Terrorism Landscape Set to Shift in the Wake of Al-Baghdadi’s Death
On 27 October, President Donald Trump announced that on the previous night U.S. special forces had raided a compound in Barisha, Idlib Province, Syria. In the house was Abu Bakr al-Baghdadi, who detonated a suicide vest to avoid capture, killing himself and three of his children.
It seems that Idlib has become a centre for many Salafi-jihadists. The province has seen a massive population growth as people look for some semblance of security and stability, which depends in part on a ceasefire overseen by the Russians.
The president thanked the Russian, Iraqi, Syrian and Turkish governments as well as the Syrian Kurdish forces for their assistance in the demise of al-Baghdadi.
On Sunday, Islamic State suffered further losses when U.S. Hellfire missiles successfully targeted Abu al-Hassan al-Muhajir, the group’s spokesman since 2016. Muhajir was killed in the village of Ayn al-Bayda, near Jarablus, Aleppo Province.
It’s useful to take stock of what al-Baghdadi’s death means to IS but also to the global Salafi-jihadi campaign. It seems that IS had been preparing for this day since the fall of the caliphate, if not before (on 7 August, for example, Amaq, an IS-affiliated news agency, reported that al-Baghdadi had appointed Abdullah Qardash as his successor, though it’s been suggested that the report was based on false information). In his video message of 29 April, al-Baghdadi is seen with what appears to be a suicide vest next to his weapon, which indicates that he wasn’t intending to be taken alive.
Beyond the symbolism of losing its leader, IS is unlikely to be affected. It’s unclear how much command and control al-Baghdadi had over the group after the collapse of the caliphate, as he’s been on the run.
Over the past two years, IS shifted its organisational structure by becoming a franchisor, which meant that the franchisees carried out operations, often independently of the IS leadership. U.S. officials shared that opinion, noting that in the post-caliphate period the top leadership was issuing broad guidance, as opposed to day-to-day directions. Hassan Abu Hanieh, a Jordanian expert on extremist groups, supports this view.
In the next few days, if IS confirms the death of al-Baghdadi, the IS Shura will likely name a new leader.
The more interesting implications of al-Baghdadi’s death begin with what was he doing in Idlib. The area is associated with IS’s opponents—the larger al-Qaeda-linked organisation Hayat Tahrir al-Sham, formerly the Nusra Front. One important group that has emerged in the area since 2018 is Hurras al-Din (the ‘Guardians of Religion’), an al-Qaeda-affiliated organisation formed by Abu al-Qassam (aka Khalid al-Aruri), a close friend of Ahmed Abdullah (aka Abu Muhammad Al-Masri) and Saif al-Adel. In 2015, the three were released from prison by the Iranians, after which they travelled to Syria, forming all sorts of jihadi groups.
Abdullah and al-Adel are close to Ayman al-Zawahiri, the leader of al-Qaeda; both were allegedly involved in the 1998 East Africa bombings. Al-Aruri was close to IS’s spiritual founder, Abu Musab al-Zarqawi. Reports indicate that al-Baghdadi was staying with Abu Mohammed al-Halabi, one of the leaders of Hurras al-Din. The fact that al-Aruri and al-Halabi are involved raises some interesting issues.
Zawahiri has shown himself to be a careful strategist who is in for the long game, and he may be looking first to a possible consolidation with IS. This doesn’t mean amalgamation, as there’s too much bad blood between the two groups. However, there is a possibility of a sort of a hudna (‘calmness’, though it is often understood to mean a ceasefire), as the two networks spend too much time, treasure and resources fighting each other, and in doing so inflict a lot of damage on local populations.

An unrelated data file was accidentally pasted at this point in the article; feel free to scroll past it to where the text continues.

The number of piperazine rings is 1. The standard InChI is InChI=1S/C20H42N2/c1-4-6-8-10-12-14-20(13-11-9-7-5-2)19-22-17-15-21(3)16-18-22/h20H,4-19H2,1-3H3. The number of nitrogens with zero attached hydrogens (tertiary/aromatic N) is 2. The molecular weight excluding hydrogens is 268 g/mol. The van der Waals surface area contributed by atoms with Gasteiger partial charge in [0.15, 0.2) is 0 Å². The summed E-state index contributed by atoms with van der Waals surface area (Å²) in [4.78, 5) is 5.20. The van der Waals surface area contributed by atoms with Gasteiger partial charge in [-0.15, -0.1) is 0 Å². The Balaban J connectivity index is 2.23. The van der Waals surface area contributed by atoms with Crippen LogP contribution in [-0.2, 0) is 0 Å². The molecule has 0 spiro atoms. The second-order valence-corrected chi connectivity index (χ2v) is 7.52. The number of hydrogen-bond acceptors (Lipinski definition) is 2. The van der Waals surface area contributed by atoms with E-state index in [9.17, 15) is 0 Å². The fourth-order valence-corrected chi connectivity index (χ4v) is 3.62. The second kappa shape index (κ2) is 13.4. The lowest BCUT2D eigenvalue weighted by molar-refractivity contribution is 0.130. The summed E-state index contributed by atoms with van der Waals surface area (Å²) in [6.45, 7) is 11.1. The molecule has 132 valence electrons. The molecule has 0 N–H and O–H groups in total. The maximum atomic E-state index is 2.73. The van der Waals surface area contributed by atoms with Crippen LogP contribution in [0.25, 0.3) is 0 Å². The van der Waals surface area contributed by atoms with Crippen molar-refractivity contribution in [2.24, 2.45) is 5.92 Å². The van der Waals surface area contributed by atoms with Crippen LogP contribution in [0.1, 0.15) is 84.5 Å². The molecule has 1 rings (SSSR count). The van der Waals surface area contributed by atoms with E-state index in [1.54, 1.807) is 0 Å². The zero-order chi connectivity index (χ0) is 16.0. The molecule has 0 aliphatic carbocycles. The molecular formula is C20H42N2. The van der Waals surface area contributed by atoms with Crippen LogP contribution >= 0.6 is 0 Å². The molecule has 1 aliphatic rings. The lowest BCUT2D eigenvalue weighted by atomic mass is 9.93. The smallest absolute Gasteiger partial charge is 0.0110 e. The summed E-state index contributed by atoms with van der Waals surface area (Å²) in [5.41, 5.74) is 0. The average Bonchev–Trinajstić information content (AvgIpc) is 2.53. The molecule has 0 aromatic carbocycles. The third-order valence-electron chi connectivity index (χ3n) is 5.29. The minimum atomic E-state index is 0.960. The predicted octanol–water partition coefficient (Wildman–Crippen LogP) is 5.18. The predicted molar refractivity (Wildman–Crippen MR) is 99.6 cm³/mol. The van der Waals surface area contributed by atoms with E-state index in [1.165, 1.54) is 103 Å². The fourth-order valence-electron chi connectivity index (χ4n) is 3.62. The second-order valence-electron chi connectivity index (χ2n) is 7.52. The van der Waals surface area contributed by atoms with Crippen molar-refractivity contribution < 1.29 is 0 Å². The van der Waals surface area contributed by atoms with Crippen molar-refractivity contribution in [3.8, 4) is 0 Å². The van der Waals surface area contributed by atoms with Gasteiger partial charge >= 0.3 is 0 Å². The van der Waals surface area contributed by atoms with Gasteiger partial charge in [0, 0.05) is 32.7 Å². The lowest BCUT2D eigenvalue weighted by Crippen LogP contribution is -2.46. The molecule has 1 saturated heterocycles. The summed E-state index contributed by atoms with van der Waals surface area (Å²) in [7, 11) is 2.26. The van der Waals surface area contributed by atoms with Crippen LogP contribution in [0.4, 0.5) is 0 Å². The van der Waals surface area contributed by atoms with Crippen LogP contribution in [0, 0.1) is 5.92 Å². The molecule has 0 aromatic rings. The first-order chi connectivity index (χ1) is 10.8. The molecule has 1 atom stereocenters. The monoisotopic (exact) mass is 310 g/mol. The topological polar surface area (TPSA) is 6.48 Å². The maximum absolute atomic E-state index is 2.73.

In August, al-Adel released a statement noting that the enemies of the jihadis were trying ‘to exterminate any organization working to return Islam to its fundamentals and Turkey and others will not accept anything other than that’, adding that the mujahidin ‘must once again change the military theory to one that fits the situation and will succeed against the conspiracies of the enemies and against the Turkish program that the factions have agreed with’.
Zawahiri is 68 years old and is rumoured to have a serious ‘heart complaint’. It’s therefore likely that he’s thinking about the next generation and how to continue the Salafi-jihadi franchise, which requires money and new disciples. Those are things that IS has been very effective in developing, and the group reportedly still has access to U.S.$50–300 million and many foreign fighters. Zawahiri undoubtedly noticed IS’s latest propaganda campaign, ‘And the Best Outcome Is for the Pious’, which saw Salafi-jihadis from around the world renew their oaths of loyalty to al-Baghdadi.
Edmund Fitton-Brown, a top UN counterterrorism official, recently said that Zawahiri might be looking to northeast Syria as a potential centre from which to launch international terrorism. This is also why the presence of Hurras al-Din might be significant, as the group supposedly relies on between 1,500 and 2,000 fighters from many places. The key to Zawahiri’s strategy has been to unite local and international issues, while ensuring that the domestic takes precedence, which may become easier now that IS will be led by someone new.
Al-Baghdadi’s death may be a blow to IS, but it will also be an opportunity for the group to explore a new strategy, which could include moving away from the need to establish a caliphate. That would obviate the need to designate Baghdadi’s successor as caliph—a cumbersome process that also narrows the pool of candidates. Undoubtedly the U.S.-led decapitation program is causing havoc, but it also means that we could soon be seeing a new campaign by IS.